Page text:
Introducing Export V2: How to export data with more granular control

If you already leverage Labelbox to enrich and label your unstructured data, you know how important it is to export your data insights in the right format and connect it with your downstream data workflow. Whether you want to store your data in a database, a cloud-hosted table, an ML training pipeline, or a production environment, you need a flexible and powerful export system that can handle your specific needs.

That’s why we’re excited to introduce a new way to export your data. This new system gives you more granular control over your data exports across the Labelbox platform and SDK. With this new way to export, you can:

  • Export the exact Data Rows you are interested in. You can use various filters in the Catalog and Data row tabs, or hand-select the data rows to export. For example, you can grab only the data rows that have received new labels, metadata, or issues updates within the last 24 hours.
  • Configure the export to include exactly the right information you need. You can build a custom export payload that meets your specific data workflow needs with much faster performance. Learn more about these improvements here.
  • Organize your assets into a data-row-centric framework that’s easy to structure and analyze.
  • Leverage improved annotation formats to rapidly export annotations.

While we will continue supporting the Export v1 system until December 31, 2023, we encourage you to gradually start migrating all of your export workflows to this updated export workflow (Export v2). The Export v1 and Export v2 workflows may be used in tandem until Export v1 is sunset on December 31st.

Please refer to our documentation to learn more about export specifications and compare the old Export v1 and new Export v2 systems: image | video | text | documents | geospatial/tiled imagery | audio | conversational text | HTML | DICOM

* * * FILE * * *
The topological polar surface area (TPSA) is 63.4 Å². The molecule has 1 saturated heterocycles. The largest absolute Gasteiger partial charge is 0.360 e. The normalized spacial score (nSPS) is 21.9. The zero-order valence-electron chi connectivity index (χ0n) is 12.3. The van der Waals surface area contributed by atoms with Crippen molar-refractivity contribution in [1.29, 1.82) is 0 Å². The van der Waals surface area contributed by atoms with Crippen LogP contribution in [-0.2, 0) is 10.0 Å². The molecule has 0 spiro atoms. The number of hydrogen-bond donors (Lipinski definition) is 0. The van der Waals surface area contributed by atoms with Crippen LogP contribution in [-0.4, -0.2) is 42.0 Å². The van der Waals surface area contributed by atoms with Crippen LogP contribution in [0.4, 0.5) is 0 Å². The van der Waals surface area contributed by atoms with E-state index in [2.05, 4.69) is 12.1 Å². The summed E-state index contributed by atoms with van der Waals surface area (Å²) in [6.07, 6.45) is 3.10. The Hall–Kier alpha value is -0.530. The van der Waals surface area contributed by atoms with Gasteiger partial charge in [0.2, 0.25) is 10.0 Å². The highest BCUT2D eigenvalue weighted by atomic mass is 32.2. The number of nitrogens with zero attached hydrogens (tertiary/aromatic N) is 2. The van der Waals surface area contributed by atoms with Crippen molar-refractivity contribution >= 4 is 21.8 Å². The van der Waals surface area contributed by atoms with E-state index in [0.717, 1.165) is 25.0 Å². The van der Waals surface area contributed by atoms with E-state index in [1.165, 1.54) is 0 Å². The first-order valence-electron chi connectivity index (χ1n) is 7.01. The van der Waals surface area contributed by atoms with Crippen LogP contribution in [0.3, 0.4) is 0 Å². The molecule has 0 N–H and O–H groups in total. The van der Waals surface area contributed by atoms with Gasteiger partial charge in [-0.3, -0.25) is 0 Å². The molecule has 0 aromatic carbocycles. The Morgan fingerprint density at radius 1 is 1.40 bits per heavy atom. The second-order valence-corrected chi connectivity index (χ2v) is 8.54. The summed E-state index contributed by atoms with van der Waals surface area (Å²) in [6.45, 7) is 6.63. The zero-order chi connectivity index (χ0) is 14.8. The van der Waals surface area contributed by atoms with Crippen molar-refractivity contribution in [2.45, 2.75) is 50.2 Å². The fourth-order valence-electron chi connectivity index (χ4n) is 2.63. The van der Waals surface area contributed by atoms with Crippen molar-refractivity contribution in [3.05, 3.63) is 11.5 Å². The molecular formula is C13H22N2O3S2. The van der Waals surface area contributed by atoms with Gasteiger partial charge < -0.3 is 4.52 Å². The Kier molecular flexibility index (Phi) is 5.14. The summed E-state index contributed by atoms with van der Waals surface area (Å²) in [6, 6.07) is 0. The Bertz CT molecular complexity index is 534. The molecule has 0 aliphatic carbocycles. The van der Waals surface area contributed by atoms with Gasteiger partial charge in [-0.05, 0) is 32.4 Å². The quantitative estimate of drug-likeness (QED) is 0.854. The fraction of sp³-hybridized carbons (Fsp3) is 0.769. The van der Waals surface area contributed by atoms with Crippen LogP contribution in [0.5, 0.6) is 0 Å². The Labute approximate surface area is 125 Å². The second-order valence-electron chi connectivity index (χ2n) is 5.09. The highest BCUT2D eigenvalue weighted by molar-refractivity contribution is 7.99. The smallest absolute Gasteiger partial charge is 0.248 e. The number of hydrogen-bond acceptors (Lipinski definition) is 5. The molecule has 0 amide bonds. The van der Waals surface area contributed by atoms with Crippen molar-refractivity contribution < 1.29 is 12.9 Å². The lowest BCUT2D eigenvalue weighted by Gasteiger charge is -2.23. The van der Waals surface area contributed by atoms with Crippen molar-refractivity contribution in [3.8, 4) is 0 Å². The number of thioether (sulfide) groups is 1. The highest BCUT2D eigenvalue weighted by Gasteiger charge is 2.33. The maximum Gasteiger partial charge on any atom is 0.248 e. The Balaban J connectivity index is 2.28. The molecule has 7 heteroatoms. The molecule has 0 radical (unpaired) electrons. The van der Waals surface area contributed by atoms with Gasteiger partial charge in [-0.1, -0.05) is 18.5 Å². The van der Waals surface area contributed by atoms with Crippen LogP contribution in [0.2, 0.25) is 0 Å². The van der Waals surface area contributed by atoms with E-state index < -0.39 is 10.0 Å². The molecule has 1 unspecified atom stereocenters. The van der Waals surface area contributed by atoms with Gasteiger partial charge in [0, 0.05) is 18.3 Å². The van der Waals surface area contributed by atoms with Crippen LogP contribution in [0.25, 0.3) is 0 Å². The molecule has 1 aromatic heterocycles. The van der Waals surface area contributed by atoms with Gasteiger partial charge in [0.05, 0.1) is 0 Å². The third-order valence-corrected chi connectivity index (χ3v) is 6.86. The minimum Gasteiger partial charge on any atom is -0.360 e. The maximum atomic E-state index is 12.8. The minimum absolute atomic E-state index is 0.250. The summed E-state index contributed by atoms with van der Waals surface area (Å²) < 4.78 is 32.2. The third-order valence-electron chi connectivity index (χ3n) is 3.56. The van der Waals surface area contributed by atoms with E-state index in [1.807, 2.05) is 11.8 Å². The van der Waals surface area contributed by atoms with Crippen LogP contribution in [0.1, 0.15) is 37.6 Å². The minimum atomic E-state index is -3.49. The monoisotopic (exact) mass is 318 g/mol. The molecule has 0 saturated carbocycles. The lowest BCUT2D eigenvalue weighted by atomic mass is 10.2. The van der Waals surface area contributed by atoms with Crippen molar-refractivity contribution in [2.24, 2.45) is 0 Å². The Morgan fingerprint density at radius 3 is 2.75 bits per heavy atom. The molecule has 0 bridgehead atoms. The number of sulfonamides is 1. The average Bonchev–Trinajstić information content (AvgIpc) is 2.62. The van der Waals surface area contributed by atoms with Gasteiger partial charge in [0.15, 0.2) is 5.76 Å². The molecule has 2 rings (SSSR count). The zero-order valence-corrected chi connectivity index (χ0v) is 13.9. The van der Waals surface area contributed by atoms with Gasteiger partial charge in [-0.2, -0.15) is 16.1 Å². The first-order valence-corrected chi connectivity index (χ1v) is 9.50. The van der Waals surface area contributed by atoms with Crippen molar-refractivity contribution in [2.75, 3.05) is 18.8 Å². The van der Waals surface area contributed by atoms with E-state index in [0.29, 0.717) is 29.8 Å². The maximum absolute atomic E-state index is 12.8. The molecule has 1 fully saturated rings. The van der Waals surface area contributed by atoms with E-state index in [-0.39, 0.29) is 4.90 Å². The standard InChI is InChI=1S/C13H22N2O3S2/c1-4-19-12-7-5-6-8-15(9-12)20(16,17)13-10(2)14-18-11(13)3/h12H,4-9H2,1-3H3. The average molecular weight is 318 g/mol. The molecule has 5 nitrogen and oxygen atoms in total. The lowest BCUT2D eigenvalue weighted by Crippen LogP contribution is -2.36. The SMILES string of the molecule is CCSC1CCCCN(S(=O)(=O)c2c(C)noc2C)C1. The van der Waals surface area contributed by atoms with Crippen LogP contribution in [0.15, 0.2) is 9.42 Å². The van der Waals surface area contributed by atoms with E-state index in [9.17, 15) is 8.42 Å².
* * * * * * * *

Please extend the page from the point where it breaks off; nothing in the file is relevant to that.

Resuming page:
What’s new in Export v2

Data row-centric asynchronous exports

The previous export system (Export v1) relied upon a less flexible label-centric export that limited access to all the information you might need about a Data Row. Within Export v2’s Data Row-centric context, you can access much more information — including fields like:

  • metadata,
  • attachment,
  • workflow history,
  • model predictions,
  • media attributes
  • batch id,
  • and issues, alongside with the labels.

By reframing exports based on Data Rows, we’ve made it much more intuitive for you to integrate with your data tables that are organized around your team’s unique assets and data rows.

  • Additionally , now when you trigger an export job, it will occur asynchronously in the background, unblocking your workflow so you can avoid waiting.
  • If you are using the Labelbox UI, you can access the task status in the notification center.
  • If you are using SDK, you can query the task for status and results.

Export from a dataset or a slice, with the option to grab labels from multiple projects and model runs.

A data row can have labels from multiple projects, or have predictions from multiple model runs. Using this new way to export through Catalog, or through the SDK, you can easily grab all the information about a Data Row.

Use data row filters to select a subset of data rows for export:

Configure exports to selectively include or exclude certain information on a data row

  • We recognize different teams have unique needs around what they need from exports. For example, labeling team would love to understand the performance and consensus scores of a labeling project, whereas a developer would like to know the metadata and media attributes on a data row.
  • Export v2 now not only covers all possible fields on a data row, but also makes it configurable so that you can grab only the necessary payload of export information with faster performance. See this table to check all available option fields that you can include/exclude in your exports.

Remove the caching for exports

Export v1 used to cache exports for 30 minutes. In Export v2, you will always get a fresh export and you can run one export asynchronous task on a project at a time.

Simplified and improved export payloads

  • We've converted all fields in the export payload into snake case.
  • Rather than isolating them into another JSON file, we've improved the video and DICOM exports to contain all frame annotations in the export ndjson file. and Export v2 provides three representations of objects in frames: “frames”, “segments”, and “key_frame_feature_map” to facilitate your different needs of downstream workflows. See examples in Video and DICOM exports.

Exporting via UI